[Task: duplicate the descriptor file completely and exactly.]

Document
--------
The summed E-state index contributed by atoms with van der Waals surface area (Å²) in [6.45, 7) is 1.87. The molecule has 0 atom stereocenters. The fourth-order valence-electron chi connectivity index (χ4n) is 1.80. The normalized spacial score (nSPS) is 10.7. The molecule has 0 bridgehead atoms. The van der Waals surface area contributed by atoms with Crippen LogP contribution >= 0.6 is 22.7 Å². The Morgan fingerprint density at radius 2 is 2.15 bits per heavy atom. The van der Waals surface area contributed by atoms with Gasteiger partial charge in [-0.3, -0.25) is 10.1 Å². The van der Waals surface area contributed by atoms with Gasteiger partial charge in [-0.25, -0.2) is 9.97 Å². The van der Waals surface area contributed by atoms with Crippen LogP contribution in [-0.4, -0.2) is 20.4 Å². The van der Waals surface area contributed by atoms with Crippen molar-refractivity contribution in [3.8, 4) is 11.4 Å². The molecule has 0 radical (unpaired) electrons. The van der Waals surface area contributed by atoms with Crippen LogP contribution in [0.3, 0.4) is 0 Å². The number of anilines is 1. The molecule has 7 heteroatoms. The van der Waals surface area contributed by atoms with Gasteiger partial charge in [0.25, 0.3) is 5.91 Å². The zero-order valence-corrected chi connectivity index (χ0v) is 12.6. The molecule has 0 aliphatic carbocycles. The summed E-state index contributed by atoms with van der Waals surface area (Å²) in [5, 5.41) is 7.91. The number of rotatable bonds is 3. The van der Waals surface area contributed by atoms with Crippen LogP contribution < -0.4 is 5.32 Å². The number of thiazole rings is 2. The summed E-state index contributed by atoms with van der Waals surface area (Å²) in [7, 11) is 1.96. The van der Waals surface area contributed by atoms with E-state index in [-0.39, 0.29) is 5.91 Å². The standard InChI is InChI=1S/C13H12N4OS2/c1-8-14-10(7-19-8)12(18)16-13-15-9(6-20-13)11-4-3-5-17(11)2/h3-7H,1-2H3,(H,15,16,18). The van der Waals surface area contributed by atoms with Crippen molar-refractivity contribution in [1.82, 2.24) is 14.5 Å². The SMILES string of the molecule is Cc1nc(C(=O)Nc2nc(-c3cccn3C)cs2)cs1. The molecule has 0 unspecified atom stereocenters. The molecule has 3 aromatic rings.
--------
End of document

The summed E-state index contributed by atoms with van der Waals surface area (Å²) in [6.45, 7) is 1.87. The molecule has 0 atom stereocenters. The fourth-order valence-electron chi connectivity index (χ4n) is 1.80. The normalized spacial score (nSPS) is 10.7. The molecule has 0 bridgehead atoms. The van der Waals surface area contributed by atoms with Crippen LogP contribution >= 0.6 is 22.7 Å². The Morgan fingerprint density at radius 2 is 2.15 bits per heavy atom. The van der Waals surface area contributed by atoms with Gasteiger partial charge in [-0.3, -0.25) is 10.1 Å². The van der Waals surface area contributed by atoms with Gasteiger partial charge in [-0.25, -0.2) is 9.97 Å². The van der Waals surface area contributed by atoms with Crippen LogP contribution in [-0.4, -0.2) is 20.4 Å². The van der Waals surface area contributed by atoms with Crippen molar-refractivity contribution in [3.8, 4) is 11.4 Å². The molecule has 0 radical (unpaired) electrons. The van der Waals surface area contributed by atoms with Crippen LogP contribution in [0.3, 0.4) is 0 Å². The number of anilines is 1. The molecule has 7 heteroatoms. The van der Waals surface area contributed by atoms with Gasteiger partial charge in [0.25, 0.3) is 5.91 Å². The zero-order valence-corrected chi connectivity index (χ0v) is 12.6. The molecule has 0 aliphatic carbocycles. The summed E-state index contributed by atoms with van der Waals surface area (Å²) in [5, 5.41) is 7.91. The number of rotatable bonds is 3. The van der Waals surface area contributed by atoms with Crippen LogP contribution < -0.4 is 5.32 Å². The number of thiazole rings is 2. The summed E-state index contributed by atoms with van der Waals surface area (Å²) in [7, 11) is 1.96. The van der Waals surface area contributed by atoms with E-state index in [-0.39, 0.29) is 5.91 Å². The standard InChI is InChI=1S/C13H12N4OS2/c1-8-14-10(7-19-8)12(18)16-13-15-9(6-20-13)11-4-3-5-17(11)2/h3-7H,1-2H3,(H,15,16,18). The van der Waals surface area contributed by atoms with Crippen molar-refractivity contribution in [1.82, 2.24) is 14.5 Å². The SMILES string of the molecule is Cc1nc(C(=O)Nc2nc(-c3cccn3C)cs2)cs1. The molecule has 0 unspecified atom stereocenters. The molecule has 3 aromatic rings.